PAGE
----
PDA

View Full Version : Foreigner training in Japan


Please visit our sponsor:
 

AikiWeb Sponsored Links - Place your Aikido link here for only $10!


Caio
08-13-2001, 10:26 PM
Can someone provide me some info about studying in Japan as an uchi-deshi?
I'm currently a 3rd kyu (almost 2nd :)) under Aikikai and I'm really thinking about staying in Japan for 1 year training and learning japanese.
Do I have to be Shodan to do this?
Wich Dojos should I look for?

Thanks,

stratcat
08-13-2001, 11:55 PM
If I'm not mistaken, over in www.aikido-journal.com, they have the requirements for admittance as an uchideshi at the Iwama-Ryu dojo, (y'know, where O'Sensei retired to during WWII)under Saito Shihan.

I congratulate you on your decision, and I hope you go through with it. We should all be so lucky! Obviously you might also want to check Aikikai Hombu Dojo, in Shirataki, I think. I don't think they have an Uchi Deshi Program... but you never know, they might. For you I think this would be the most logical choice, getting it from the horse's mouth, as it were.

Some food for thought, though(not to burst your bubble, but it bears considering): first of all, read the requirements CAREFULLY, and if you have any questions e-mail the coordinator. Second, if you can, get a copy of Saotome Sensei's thoughts on why modern times and its peoples, particularly westerners, are ill-suited for uchideshidom (wow! I made up a new word). Think carefully about your own situation, strenghths and faults- honestly, no wishful thinking- and then decide. Lastly, and without meaning to offend anyone (so please don't flame me!) but based on my own experiences, and those of people I find trustworthy, I can attest that the japanese are an often friendly but inscrutable people, and a hefty dose of patience is necessary to study there, particularly for westerners.

In the U.S. I know that Yellow Springs Aikido, in Colorado also has an Uchi Deshi Program. You could check them out too.

Good Luck, study hard, and come back to teach us.

Peter Goldsbury
08-14-2001, 05:30 AM
You should be aware that it is no longer possible to live in Japan and practise aikido as an uchi-deshi with the same intensity that the Founder expected of his own uchi-deshi (for example, Rinjiro Shirata, Gozo Shioda, and his soe Kisshomaru Ueshiba). Japan has changed and the Founder is no longer around.

That said, there are some dojos that allow students to live in or near the dojo and train more intensively than regular students.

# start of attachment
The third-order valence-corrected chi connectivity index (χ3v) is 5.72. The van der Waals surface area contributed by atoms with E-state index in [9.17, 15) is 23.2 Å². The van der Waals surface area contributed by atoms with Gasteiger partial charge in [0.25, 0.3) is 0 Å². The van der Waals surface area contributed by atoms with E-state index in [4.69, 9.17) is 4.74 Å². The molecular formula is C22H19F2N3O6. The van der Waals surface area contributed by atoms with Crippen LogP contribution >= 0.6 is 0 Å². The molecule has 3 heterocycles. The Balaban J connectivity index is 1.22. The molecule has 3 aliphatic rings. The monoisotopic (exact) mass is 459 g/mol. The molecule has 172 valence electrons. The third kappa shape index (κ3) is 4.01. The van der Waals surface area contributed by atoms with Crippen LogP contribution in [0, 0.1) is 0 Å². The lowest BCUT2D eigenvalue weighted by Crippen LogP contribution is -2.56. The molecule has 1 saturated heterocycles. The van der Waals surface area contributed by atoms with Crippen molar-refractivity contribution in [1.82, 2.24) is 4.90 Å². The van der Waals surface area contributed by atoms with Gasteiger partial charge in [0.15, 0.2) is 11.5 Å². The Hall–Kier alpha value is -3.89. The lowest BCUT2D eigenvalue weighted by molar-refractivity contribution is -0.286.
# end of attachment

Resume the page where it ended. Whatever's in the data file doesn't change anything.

The Aikikai Hombu Dojo, which is in Shinjuku, not Shirataki, does not do this, but I believe that the Iwama Dojo in Ibaraki, the Kumano Juku in Shingu, and the Kobayashi Dojo in Kodaira all have such schemes. Of course you would need to establish that you have the aptitude and dedication to make it worth accepting you.

Personally, I think it would take longer than a year to come to grip with aikido as it is practised in Japan, in all its aspects.

Yours sincerely,

Peter Goldsbury

PS. The information I have given is strictly Aikikai, but there is the Yoshinkan Senshusei scheme decribed vividly in Robert Twigger's Angry White Pajamas. It lasts a year and you start from scratch. Shodokan Aikido might also have such a scheme. As with the Aikikai, you will need to show that you have what it takes to do more than just survive.

Caio
08-14-2001, 06:43 AM
Thank you for the great info guys.
Peter, the style that I practice here in Brazil is Iwama Ryu.
My Sensei's name is Fernando Panhan (4th dan) and we all train under the supervision of Sensei Makoto Nishida Shihan.
For me to be accepted by the Iwama Dojo you said that I'll have to establish that I have the aptitude and dedication to make it worth accepting me.
I presume that my Sensei will be directly involved in this process then, am I right?
Will I need a referral letter from my Sensei or Nishida Sensei?

Thanks,

JJF
08-14-2001, 08:57 AM
You might want to take a look at this link:
http://www.aikiportal.dk/main/CONDITIONS_FOR_BECOMING.htm
and this:
http://www.aikiportal.dk/main/featured_article.htm
All in all the www.aikiportal.dk is not a bad place to look for info - especially if you are a student of Iwama-ryu such as you.

Hope it helps

Caio
08-14-2001, 09:20 AM
Originally posted by JJF
You might want to take a look at this link:
http://www.aikiportal.dk/main/CONDITIONS_FOR_BECOMING.htm
and this:
http://www.aikiportal.dk/main/featured_article.htm
All in all the www.aikiportal.dk is not a bad place to look for info - especially if you are a student of Iwama-ryu such as you.

Hope it helps

Thanks Jorgen,
very good info!

bones
08-14-2001, 09:45 AM
You might also want to look at aikido nippon kan in Denver, CO (www.nippon-kan.org). They have a live-in uchideshi program which Homma sensei runs in a very japanese way (he also calls nippon kan a 'cultural exchange center'). It is an independent dojo, but Homma sensei studied in Iwama late in O'Sensei's life, so I imagine it is 'Iwama style'. Saito sensei has done a few seminars there, too. It might be a good test / stepping stone to Iwama itself.

-efp

Kami
08-14-2001, 10:05 AM
Hello, Caio!

Makoto Nishida Shihan would be the one to introduce you to Saito Sensei. Without that, it will be very difficult for you to be accepted.
Another point : you should have a strong basis in japanese language and etiquette. A good information centre is at